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Differences in mortality among patients with community-acquired pneumonia in California by ethnicity and hospital characteristics

  • Jennifer S Haas
    Correspondence
    Requests for reprints should be addressed to Jennifer S. Haas, MD, MSPH, Division of General Internal Medicine, Brigham and Women’s Hospital, 75 Francis Street, Boston, Massachusetts 02115, USA
    Affiliations
    Institute for Health Policy Studies (JSH, MLD, YYH, DJR), University of California, San Francisco, California, USA

    Department of Medicine (JSH), University of California, San Francisco, San Francisco, California, USA

    Division of General Internal Medicine (JSH), San Francisco General Hospital, San Francisco, California, USA
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  • Mitzi L Dean
    Affiliations
    Institute for Health Policy Studies (JSH, MLD, YYH, DJR), University of California, San Francisco, California, USA
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  • YunYi Hung
    Affiliations
    Institute for Health Policy Studies (JSH, MLD, YYH, DJR), University of California, San Francisco, California, USA
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  • Deborah J Rennie
    Affiliations
    Institute for Health Policy Studies (JSH, MLD, YYH, DJR), University of California, San Francisco, California, USA
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      Abstract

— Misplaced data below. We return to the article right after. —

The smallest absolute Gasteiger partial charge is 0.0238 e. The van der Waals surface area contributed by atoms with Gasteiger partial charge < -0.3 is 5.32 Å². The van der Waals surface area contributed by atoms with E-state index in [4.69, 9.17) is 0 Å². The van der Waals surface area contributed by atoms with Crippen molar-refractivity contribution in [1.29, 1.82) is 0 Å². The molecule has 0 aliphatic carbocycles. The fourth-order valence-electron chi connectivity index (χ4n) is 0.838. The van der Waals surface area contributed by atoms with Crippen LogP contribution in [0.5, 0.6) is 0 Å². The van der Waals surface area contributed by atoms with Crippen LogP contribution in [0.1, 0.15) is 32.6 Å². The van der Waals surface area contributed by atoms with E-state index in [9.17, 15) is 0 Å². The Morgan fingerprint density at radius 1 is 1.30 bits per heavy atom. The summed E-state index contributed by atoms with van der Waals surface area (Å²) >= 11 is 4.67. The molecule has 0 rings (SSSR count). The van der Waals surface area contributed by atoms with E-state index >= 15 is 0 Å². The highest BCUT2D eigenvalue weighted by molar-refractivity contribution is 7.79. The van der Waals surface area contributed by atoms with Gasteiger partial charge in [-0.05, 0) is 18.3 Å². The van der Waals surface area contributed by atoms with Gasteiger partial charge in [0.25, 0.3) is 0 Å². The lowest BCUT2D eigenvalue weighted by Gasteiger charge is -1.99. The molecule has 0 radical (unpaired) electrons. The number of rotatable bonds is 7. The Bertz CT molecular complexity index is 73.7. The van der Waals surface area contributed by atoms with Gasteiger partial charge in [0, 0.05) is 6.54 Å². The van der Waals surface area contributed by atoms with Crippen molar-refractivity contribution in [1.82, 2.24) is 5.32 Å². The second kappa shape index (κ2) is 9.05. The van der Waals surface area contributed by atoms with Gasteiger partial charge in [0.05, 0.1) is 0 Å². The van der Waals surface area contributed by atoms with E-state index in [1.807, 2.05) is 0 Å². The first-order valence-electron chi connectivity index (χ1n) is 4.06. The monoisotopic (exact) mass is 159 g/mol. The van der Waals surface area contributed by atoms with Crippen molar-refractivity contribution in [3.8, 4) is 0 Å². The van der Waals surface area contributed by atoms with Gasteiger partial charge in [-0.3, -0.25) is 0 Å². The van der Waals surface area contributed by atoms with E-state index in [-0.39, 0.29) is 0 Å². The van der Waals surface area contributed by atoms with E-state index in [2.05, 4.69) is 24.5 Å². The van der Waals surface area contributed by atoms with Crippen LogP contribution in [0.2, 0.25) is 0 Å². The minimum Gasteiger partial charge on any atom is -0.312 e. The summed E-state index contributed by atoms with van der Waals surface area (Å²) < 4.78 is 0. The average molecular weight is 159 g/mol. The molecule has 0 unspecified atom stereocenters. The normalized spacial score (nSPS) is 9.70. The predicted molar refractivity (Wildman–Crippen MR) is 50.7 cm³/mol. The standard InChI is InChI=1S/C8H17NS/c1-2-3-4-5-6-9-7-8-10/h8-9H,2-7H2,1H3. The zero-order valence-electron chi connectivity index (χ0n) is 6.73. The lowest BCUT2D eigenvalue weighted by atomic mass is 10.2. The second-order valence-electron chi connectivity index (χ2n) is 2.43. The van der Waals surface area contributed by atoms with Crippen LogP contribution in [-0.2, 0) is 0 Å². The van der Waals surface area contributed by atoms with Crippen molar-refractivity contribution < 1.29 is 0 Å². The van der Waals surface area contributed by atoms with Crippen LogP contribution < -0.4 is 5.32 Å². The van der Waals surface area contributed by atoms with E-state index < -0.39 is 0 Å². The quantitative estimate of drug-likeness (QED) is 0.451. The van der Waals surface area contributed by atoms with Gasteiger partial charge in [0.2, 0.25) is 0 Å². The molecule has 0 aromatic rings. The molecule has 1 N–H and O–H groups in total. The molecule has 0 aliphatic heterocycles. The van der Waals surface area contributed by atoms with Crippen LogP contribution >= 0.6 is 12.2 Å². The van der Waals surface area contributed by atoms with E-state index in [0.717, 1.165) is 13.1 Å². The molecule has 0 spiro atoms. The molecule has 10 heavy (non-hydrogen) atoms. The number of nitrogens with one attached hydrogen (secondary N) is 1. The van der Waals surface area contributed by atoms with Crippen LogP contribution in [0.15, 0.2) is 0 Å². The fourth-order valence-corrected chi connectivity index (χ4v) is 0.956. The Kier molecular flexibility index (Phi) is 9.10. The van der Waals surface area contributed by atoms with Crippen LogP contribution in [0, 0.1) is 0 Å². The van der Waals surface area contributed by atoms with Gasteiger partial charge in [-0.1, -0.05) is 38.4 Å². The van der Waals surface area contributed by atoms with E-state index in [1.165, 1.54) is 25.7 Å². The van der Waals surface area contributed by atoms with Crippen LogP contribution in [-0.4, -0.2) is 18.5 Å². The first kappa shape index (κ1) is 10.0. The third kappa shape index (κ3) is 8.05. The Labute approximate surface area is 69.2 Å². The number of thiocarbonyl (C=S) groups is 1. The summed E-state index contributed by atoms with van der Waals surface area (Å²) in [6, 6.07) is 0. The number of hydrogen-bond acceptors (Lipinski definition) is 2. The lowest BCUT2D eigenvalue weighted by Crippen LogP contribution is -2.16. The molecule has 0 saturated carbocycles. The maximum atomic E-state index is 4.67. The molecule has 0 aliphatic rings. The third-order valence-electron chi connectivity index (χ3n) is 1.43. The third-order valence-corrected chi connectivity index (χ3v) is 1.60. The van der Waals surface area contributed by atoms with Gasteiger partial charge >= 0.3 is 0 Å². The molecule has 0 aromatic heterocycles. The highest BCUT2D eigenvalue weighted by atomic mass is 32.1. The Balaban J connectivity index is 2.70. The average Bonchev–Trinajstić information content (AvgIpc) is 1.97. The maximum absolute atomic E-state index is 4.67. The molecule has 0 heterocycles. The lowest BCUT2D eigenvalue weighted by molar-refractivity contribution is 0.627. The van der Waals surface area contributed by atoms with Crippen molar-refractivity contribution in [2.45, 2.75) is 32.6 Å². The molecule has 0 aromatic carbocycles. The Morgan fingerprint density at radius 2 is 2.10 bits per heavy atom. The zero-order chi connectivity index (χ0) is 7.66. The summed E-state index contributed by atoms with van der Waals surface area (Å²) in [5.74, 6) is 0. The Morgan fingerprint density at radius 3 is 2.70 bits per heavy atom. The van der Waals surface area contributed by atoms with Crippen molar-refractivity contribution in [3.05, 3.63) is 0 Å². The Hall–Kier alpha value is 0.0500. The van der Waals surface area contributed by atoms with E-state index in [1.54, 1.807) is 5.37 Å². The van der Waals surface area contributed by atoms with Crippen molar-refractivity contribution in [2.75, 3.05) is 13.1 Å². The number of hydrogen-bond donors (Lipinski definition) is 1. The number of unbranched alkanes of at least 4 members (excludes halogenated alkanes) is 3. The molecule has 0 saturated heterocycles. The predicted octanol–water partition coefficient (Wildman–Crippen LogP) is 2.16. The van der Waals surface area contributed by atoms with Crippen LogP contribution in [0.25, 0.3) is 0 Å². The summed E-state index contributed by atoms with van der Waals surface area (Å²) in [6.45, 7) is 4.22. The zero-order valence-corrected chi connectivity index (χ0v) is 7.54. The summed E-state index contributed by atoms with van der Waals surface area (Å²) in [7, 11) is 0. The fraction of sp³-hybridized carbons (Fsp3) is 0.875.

Purpose

      To determine ethnic disparities in mortality for patients with community-acquired pneumonia, and the potential effects of hospital characteristics on disparities, we compared the risk-adjusted mortality of white, African American, Hispanic, and Asian American patients hospitalized for community-acquired pneumonia.

      Methods

      We studied patients discharged with community-acquired pneumonia in 1996 from an acute care hospital in California (n = 54,874). Logistic regression models were used to examine the association between ethnicity and hospital characteristics and 30-day mortality after adjusting for clinical characteristics.

      Results

      The overall 30-day mortality was 12.2%. After adjustment for demographic, clinical, and hospital characteristics, Hispanic (odds ratio [OR] = 0.81; 95% confidence interval [CI]: 0.73 to 0.90) and Asian American patients (OR = 0.88; 95% CI: 0.77 to 1.00) had lower mortality than did white patients, whereas African Americans had a similar mortality to whites (OR = 0.93; 95% CI: 0.83 to 1.06). There were no overall differences in mortality by hospital characteristics (i.e., teaching status, rural location, and public or district hospital).

      Conclusion

      Hispanics and Asian Americans have a lower risk of death from community-acquired pneumonia than whites in California. No overall differences in mortality were observed by hospital characteristics.
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